In terms of next year and subsequent years, we are moving to a cluster group model for our gifted learners. There’s plenty of research that shows this model can help meet the social and learning needs of our gifted learners (and we will be continuing all the other methods outlined above e.g. withdrawal groups, extracurricular activities etc.). Palmerston North Intermediate School has successfully implemented this model. As far as I know, any streamed classes that are already in existence are continuing on and being phased out over time.

Sunday, 3 September 2017

Kindness - thoughts from children

Last week at 'Quest' we looked at social movement and how many people joining together can help to change the world. As it was Random Acts of Kindness day on Friday we started by thinking about kindness as a social movement. I asked the children 4 questions - they jotted their ideas down. I love hearing their views and seeing what lovely human beings they all are.

I know they spread kindness where they can - this was a good reminder for them all (and me!).

1. HOW do you feel when someone is kind to you?
Happy, Bright and happy, great, grateful, yayish, I get a shiver and say something back, Awesome, motivated, I feel honoured, That life is good, Makes me want to be kind to that person, Warm and mushy inside, good, all smiles, a lovely tingle, happy loved and liked, happy tears, I want to smile and laugh all day, cheerful, joyful, proud of the other person, excited, cool, happy and special, all the good feelings there are, better than ever, glad, super dooper happy  

2. WHO can we be kind to?
Everyone!!! 
Anyone except bad people (this raised some debate - and it was decided that we should try to be nice to bad people as well to show them how to be kind and to make them feel better), Family, Friends, Mum and Dad, anyone, homeless people, Anyone because you never know what people are going through, all living things, anyone and everyone, teachers, anything that is alive, people who are kind to you, Anyone - even if you don't want to, caretakers, nice people, the world, humans.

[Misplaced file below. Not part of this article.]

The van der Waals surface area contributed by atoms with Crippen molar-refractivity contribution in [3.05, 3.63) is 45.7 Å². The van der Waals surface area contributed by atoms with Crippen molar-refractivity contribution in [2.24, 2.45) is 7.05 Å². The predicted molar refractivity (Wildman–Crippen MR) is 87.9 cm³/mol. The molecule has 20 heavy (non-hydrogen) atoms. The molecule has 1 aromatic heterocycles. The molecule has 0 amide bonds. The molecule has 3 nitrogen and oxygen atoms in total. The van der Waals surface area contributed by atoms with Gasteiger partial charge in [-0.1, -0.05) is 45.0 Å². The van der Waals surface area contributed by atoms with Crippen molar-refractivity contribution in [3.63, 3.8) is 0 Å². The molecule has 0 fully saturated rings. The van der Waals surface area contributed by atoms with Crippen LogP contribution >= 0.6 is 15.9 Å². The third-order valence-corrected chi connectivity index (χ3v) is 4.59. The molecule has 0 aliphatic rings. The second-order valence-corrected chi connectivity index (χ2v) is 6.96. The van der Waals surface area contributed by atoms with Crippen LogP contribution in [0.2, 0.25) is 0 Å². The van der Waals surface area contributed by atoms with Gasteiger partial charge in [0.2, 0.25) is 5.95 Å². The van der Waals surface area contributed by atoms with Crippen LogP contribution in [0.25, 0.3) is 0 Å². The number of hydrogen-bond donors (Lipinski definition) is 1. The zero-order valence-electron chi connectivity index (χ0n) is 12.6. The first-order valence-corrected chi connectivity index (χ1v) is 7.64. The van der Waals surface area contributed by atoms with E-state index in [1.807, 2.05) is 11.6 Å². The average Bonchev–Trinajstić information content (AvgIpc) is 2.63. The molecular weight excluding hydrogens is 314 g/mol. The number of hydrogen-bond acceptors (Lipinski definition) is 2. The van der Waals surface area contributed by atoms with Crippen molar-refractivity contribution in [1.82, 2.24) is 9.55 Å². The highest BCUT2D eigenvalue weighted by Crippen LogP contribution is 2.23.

3. WHAT can we do to be kind?

Help people, smile, give someone flowers, hug, be a friend, use manners, make everyone smile, greet them, make them laugh, handshake, say hi, helping with someone's problem like depression, be nice, give money, if someone drops something help them pick it up, give a gift, smile and say can I play with you, tell jokes, say nice words, if someone falls over help them up, do someone's chores, care for them, help people, help someone when they are hurt, go to someone's birthday if they invite you, don't bully, play with them, anything good, don't be rude, give sad people a compliment, help them when they are sad or scared, not be complete idiots! compliments, open doors, hug someone, help someone in need, give homeless people money, be nice to someone even if they are not nice to you, help homeless people as in give them a bottle of water, smile, be helpful

4. WHY be kind?
To show love, because we want everyone to smile, because it is nice, to have friends, because it is polite, to make the world better, to make others feel good, to spread happiness, because it is nice to be kind, to make the world a kinder place, it makes life better, 'cos why not? To brighten up someone's day, if you are kind then others will be as well, because when you make someone feel good it makes you feel good too, to cheer them up, to make someone feel loved, to make someone's day! to make people smile, because it is respectful, to make people's life better, it's a good thing to do, do what you want them to do - be kind, because it makes people happy.


These are all simple but powerful ideas from children aged 5-10. Imagine if we all had hearts like theirs - our world would be wonderful! Thank you parents for raising such caring children. :)

People who help the environment

There are many people around the world who are doing their bit to raise awareness of issues and to help the environment. Last week we looke...